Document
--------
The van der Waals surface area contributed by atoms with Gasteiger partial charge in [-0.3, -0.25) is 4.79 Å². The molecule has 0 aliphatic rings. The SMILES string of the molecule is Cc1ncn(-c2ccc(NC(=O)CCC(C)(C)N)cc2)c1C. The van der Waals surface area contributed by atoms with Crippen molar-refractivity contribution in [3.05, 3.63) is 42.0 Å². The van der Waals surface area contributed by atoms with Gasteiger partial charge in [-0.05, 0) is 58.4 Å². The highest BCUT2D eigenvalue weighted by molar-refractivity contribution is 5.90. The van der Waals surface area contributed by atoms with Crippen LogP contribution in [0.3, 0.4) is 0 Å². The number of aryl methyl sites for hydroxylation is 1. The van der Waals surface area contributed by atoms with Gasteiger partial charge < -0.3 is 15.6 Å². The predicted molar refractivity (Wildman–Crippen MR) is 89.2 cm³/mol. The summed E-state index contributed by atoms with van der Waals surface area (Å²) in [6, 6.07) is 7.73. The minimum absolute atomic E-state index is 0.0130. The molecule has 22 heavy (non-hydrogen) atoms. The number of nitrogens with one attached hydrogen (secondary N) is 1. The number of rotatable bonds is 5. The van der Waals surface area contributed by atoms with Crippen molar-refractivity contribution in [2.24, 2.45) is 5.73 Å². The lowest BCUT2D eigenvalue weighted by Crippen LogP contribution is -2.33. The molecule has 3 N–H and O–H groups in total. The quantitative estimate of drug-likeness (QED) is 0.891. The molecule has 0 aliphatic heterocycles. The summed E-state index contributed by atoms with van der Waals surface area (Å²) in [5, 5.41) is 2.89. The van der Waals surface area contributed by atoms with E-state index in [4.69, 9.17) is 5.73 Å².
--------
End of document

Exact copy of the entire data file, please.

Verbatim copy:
The van der Waals surface area contributed by atoms with Gasteiger partial charge in [-0.3, -0.25) is 4.79 Å². The molecule has 0 aliphatic rings. The SMILES string of the molecule is Cc1ncn(-c2ccc(NC(=O)CCC(C)(C)N)cc2)c1C. The van der Waals surface area contributed by atoms with Crippen molar-refractivity contribution in [3.05, 3.63) is 42.0 Å². The van der Waals surface area contributed by atoms with Gasteiger partial charge in [-0.05, 0) is 58.4 Å². The highest BCUT2D eigenvalue weighted by molar-refractivity contribution is 5.90. The van der Waals surface area contributed by atoms with Crippen LogP contribution in [0.3, 0.4) is 0 Å². The number of aryl methyl sites for hydroxylation is 1. The van der Waals surface area contributed by atoms with Gasteiger partial charge < -0.3 is 15.6 Å². The predicted molar refractivity (Wildman–Crippen MR) is 89.2 cm³/mol. The summed E-state index contributed by atoms with van der Waals surface area (Å²) in [6, 6.07) is 7.73. The minimum absolute atomic E-state index is 0.0130. The molecule has 22 heavy (non-hydrogen) atoms. The number of nitrogens with one attached hydrogen (secondary N) is 1. The number of rotatable bonds is 5. The van der Waals surface area contributed by atoms with Crippen molar-refractivity contribution in [2.24, 2.45) is 5.73 Å². The lowest BCUT2D eigenvalue weighted by Crippen LogP contribution is -2.33. The molecule has 3 N–H and O–H groups in total. The quantitative estimate of drug-likeness (QED) is 0.891. The molecule has 0 aliphatic heterocycles. The summed E-state index contributed by atoms with van der Waals surface area (Å²) in [5, 5.41) is 2.89. The van der Waals surface area contributed by atoms with E-state index in [4.69, 9.17) is 5.73 Å².